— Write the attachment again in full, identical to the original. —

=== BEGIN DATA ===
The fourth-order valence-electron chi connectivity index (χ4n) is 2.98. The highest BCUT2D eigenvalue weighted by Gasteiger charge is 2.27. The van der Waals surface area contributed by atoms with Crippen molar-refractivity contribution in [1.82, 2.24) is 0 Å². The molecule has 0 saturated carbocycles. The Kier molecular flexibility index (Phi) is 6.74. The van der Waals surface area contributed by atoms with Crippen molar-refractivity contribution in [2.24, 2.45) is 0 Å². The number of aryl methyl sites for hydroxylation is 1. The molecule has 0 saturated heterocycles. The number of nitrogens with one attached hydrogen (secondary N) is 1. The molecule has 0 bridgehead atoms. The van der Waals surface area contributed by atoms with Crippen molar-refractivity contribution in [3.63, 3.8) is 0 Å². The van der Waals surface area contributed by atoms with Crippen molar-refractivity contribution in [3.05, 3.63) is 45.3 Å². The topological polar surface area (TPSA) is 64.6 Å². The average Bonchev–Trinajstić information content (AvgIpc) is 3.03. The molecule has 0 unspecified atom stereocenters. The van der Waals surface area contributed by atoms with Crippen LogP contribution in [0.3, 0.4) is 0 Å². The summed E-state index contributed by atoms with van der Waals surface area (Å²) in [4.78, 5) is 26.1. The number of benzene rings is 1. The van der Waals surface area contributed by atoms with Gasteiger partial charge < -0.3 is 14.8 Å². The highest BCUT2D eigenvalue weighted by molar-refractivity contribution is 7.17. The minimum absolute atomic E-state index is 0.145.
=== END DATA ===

The fourth-order valence-electron chi connectivity index (χ4n) is 2.98. The highest BCUT2D eigenvalue weighted by Gasteiger charge is 2.27. The van der Waals surface area contributed by atoms with Crippen molar-refractivity contribution in [1.82, 2.24) is 0 Å². The molecule has 0 saturated carbocycles. The Kier molecular flexibility index (Phi) is 6.74. The van der Waals surface area contributed by atoms with Crippen molar-refractivity contribution in [2.24, 2.45) is 0 Å². The number of aryl methyl sites for hydroxylation is 1. The molecule has 0 saturated heterocycles. The number of nitrogens with one attached hydrogen (secondary N) is 1. The molecule has 0 bridgehead atoms. The van der Waals surface area contributed by atoms with Crippen molar-refractivity contribution in [3.63, 3.8) is 0 Å². The van der Waals surface area contributed by atoms with Crippen molar-refractivity contribution in [3.05, 3.63) is 45.3 Å². The topological polar surface area (TPSA) is 64.6 Å². The average Bonchev–Trinajstić information content (AvgIpc) is 3.03. The molecule has 0 unspecified atom stereocenters. The van der Waals surface area contributed by atoms with Crippen LogP contribution in [0.3, 0.4) is 0 Å². The summed E-state index contributed by atoms with van der Waals surface area (Å²) in [4.78, 5) is 26.1. The number of benzene rings is 1. The van der Waals surface area contributed by atoms with Gasteiger partial charge < -0.3 is 14.8 Å². The highest BCUT2D eigenvalue weighted by molar-refractivity contribution is 7.17. The minimum absolute atomic E-state index is 0.145.